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Greenhouse Gas Emissions from Croplands

    This download provides three datasets aggregated from the original output of the 172 crops; total emissions from croplands, per kilocalorie emissions from croplands and per food kilocalorie emissions from cropland.

    USDA-ARS Colorado Maize Water Productivity Dataset 2012-2013

      The USDA-Agricultural Research Service carried out an experiment on water productivity in response to seasonal timing of irrigation of maize (*Zea mays* L.) at the Limited Irrigation Research Farm (LIRF) facility in northeastern Colorado (40°26’ N, 104°38’ W) starting in 2012. Twelve treatments involved different water availability targeted at specific growth-stages. This dataset includes data from the first two years, which were complete years with intact treatments. Data includes canopy growth and development (canopy height, canopy cover and LAI), irrigation, precipitation, and soil water storage measured periodically through the season; daily estimates of crop evapotranspiration; and seasonal measurement of crop water use, harvest index and crop yield. Hourly and daily weather data are also provided from the CoAgMET, Colorado’s network of meteorological information.

      Useful to Usable: Developing usable climate science for agriculture

        Useful to Usable (U2U): Transforming Climate Variability and Change Information for Cereal Crop Producers, was a USDA-funded research and extension project designed to improve the resilience and profitability of U.S. farms in the Corn Belt amid a changing climate. Over a six-year period from April 2011 - April 2017, 122 faculty, staff, graduate students, and undergraduate students from ten Midwestern universities contributed to this interdisciplinary project. Our team integrated expertise in applied climatology, crop modeling, agronomy, cyber-technology, agricultural economics, sociology, Extension and outreach, communication, and marketing to improve the use and uptake of climate information for agricultural decision making. Together, and with members of the agricultural community, we developed a series of decision support tools, resource materials, and training methods to support data-driven decision making and the adoption of climate-resilient practices.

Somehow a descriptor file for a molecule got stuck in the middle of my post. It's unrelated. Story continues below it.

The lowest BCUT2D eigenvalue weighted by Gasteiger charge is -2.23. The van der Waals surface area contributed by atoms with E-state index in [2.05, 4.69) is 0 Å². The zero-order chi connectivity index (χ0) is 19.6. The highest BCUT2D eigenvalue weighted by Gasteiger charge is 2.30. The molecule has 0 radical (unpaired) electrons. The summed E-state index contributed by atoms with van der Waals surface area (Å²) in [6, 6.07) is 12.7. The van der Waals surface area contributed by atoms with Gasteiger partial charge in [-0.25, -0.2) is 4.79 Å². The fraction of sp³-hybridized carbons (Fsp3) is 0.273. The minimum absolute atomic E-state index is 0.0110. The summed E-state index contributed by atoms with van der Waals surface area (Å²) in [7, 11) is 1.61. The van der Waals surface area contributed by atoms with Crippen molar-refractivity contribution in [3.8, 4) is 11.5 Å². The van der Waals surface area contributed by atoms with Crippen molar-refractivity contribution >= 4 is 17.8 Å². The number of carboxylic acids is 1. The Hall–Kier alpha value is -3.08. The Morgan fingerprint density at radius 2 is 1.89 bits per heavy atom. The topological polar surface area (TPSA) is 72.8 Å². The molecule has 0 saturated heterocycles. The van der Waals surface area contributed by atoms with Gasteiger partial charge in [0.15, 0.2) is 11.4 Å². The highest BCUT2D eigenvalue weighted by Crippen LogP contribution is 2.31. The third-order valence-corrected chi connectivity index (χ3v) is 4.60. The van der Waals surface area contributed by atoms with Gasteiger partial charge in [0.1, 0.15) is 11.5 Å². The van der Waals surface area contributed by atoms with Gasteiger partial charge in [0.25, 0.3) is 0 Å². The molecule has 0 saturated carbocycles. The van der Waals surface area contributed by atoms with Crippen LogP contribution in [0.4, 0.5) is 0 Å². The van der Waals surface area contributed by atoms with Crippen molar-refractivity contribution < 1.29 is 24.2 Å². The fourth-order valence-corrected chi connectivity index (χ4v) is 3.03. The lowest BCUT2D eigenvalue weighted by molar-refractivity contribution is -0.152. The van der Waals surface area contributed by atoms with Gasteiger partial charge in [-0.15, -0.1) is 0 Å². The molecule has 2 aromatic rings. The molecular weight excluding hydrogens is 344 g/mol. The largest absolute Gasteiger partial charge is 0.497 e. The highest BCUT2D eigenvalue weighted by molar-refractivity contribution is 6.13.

Agricultural Land Management Alternative with Numerical Assessment Criteria (ALMANAC) Simulation Model

          The Agricultural Land Management Alternative with Numerical Assessment Criteria (ALMANAC) model simulates crop growth, competition, light interception by leaves, biomass accumulation, partitioning of biomass into grain, water use, nutrient uptake, and growth constraints such as water, temperature, and nutrient stress. Plant development is temperature driven, with duration of growth stages dependent on degree days. Each plant species has a defined base temperature and optimum temperature.

          Soil and Water Hub Modeling Datasets

            The Soil and Water Hub is jointly developed by USDA Agricultural Research Service (USDA-ARS) and Texas A&M AgriLife Research, part of The Texas A&M University System. Modeling dataset resources are available for download for use with software tools Agricultural Policy/Environmental eXtender Model (APEX), Soil and Water Assessment Tool (SWAT), ArcSWAT, and related Conservation practices.

            SWAT - Soil and Water Assessment Tool

              The Soil and Water Assessment Tool (SWAT) is a public domain model jointly developed by USDA Agricultural Research Service (USDA-ARS) and Texas A&M AgriLife Research, part of The Texas A&M University System. SWAT is a small watershed to river basin-scale model to simulate the quality and quantity of surface and ground water and predict the environmental impact of land use, land management practices, and climate change. SWAT is widely used in assessing soil erosion prevention and control, non-point source pollution control and regional management in watersheds.